The plan to relocate the Oakland Raiders to Las Vegas cleared a major obstacle on Thursday, when the the Southern Nevada Tourism Infrastructure Committee voted to approve $750 million in taxpayer money for a new stadium.
The vote was unanimous, according to CBS News.
The team isn’t on the move just yet, though, there are still a few more steps it must take before jetting the Bay Area.
Next, the group — which includes the Raiders and the Las Vegas Sands — must receive approval from the governor and state legislature of Nevada.
“I would love to see the Raiders in Las Vegas. I think it would be wonderful,” Gov. Brian Sandoval told the Las Vegas Sun in April. “But it always comes down to money.”
With the passage through committee, it appears that hurdle has been cleared and that it would be unlikely that the proposal falls apart at this point.
The projected cost of the stadium in the desert is $1.9 billion, the Raiders and Sheldon Adelson’s company have committed $1.25 billion if taxpayers can provide the other $750 million. If the plan’s champions ultimately get their way, the public funds would come in the form of a hotel tax up to $750 million. Another $35 million per year would be set aside for operating costs.
The Raiders’ share of the $1.25 billion would be $500 million.
If the proposal makes it through the Nevada state government, NFL owners would then be asked to vote on the team moving to Sin City. Commissioner Roger Goodell previously stated he would not interfere with any move if the other owners — at least 24 of the 32 are required to pass — were on board.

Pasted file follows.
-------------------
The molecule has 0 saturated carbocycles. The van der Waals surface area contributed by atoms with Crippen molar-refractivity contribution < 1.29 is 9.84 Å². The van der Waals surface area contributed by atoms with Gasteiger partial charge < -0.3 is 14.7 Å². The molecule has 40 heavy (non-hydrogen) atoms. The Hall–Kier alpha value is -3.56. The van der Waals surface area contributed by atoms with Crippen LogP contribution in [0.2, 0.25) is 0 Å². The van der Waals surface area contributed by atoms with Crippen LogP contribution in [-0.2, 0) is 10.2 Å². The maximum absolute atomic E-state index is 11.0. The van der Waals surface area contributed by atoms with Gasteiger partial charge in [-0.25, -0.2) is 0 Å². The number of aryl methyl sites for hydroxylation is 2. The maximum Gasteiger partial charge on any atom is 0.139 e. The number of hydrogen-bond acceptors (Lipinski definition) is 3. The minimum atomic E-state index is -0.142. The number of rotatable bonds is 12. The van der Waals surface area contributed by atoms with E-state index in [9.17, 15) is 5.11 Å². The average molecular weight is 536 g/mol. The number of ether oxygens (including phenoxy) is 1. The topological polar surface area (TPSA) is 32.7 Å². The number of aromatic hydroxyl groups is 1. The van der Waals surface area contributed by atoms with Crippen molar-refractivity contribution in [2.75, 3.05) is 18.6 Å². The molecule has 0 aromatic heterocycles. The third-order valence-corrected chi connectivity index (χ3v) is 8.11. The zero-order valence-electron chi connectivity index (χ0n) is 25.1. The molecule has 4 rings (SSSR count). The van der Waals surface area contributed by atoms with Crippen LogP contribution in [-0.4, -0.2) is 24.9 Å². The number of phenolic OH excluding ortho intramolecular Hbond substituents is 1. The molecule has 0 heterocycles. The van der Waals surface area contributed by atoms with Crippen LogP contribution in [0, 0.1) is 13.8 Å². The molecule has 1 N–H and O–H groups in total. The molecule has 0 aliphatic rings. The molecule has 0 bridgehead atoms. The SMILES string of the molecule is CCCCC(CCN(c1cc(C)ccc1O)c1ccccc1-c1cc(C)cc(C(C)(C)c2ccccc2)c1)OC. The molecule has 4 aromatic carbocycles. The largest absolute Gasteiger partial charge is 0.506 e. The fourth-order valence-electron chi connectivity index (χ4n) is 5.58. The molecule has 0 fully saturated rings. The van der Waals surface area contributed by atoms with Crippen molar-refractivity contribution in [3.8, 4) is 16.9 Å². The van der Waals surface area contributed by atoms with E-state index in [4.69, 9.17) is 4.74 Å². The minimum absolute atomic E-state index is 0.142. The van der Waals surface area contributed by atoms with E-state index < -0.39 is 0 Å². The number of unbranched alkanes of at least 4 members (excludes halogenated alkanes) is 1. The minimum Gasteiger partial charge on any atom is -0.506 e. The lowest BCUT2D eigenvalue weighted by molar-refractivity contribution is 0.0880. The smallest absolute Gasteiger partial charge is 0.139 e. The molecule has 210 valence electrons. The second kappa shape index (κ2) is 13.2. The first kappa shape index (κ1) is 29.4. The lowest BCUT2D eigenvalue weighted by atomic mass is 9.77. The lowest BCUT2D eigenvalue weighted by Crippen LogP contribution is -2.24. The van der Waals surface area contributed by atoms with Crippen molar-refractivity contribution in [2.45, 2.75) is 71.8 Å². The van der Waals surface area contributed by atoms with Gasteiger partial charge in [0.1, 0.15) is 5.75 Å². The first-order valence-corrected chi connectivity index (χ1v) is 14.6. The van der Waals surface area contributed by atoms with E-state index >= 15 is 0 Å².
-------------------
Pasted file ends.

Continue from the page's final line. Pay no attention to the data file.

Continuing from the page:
Despite the deal advancing, the Bay Area Council — of which the Raiders are a member — issued the following statement, insisting the region should fight to keep the team in the East Bay.
From Jim Wunderman, President and CEO of the Bay Area Council:
“We need to call Las Vegas’ bet and fight like crazy to keep the Raiders in Oakland. The Raiders are as much a part of the East Bay and the Bay Area as the Bay Bridge, Mount Diablo or any other iconic fixture from our region. They were born here, they belong here and we should keep them here. The Raiders are an important part of the Bay Area’s rich professional sports history and they contribute immensely to the cultural fabric of our region, to our communities and to our economy. They’ve won three championships here and they’re poised for a resurgence. The Raiders deserve a modern stadium like many other professional teams here that have succeeded in building 21st century facilities. We watched the Raiders leave once and we shouldn’t let them go again without fighting our hardest to keep them.”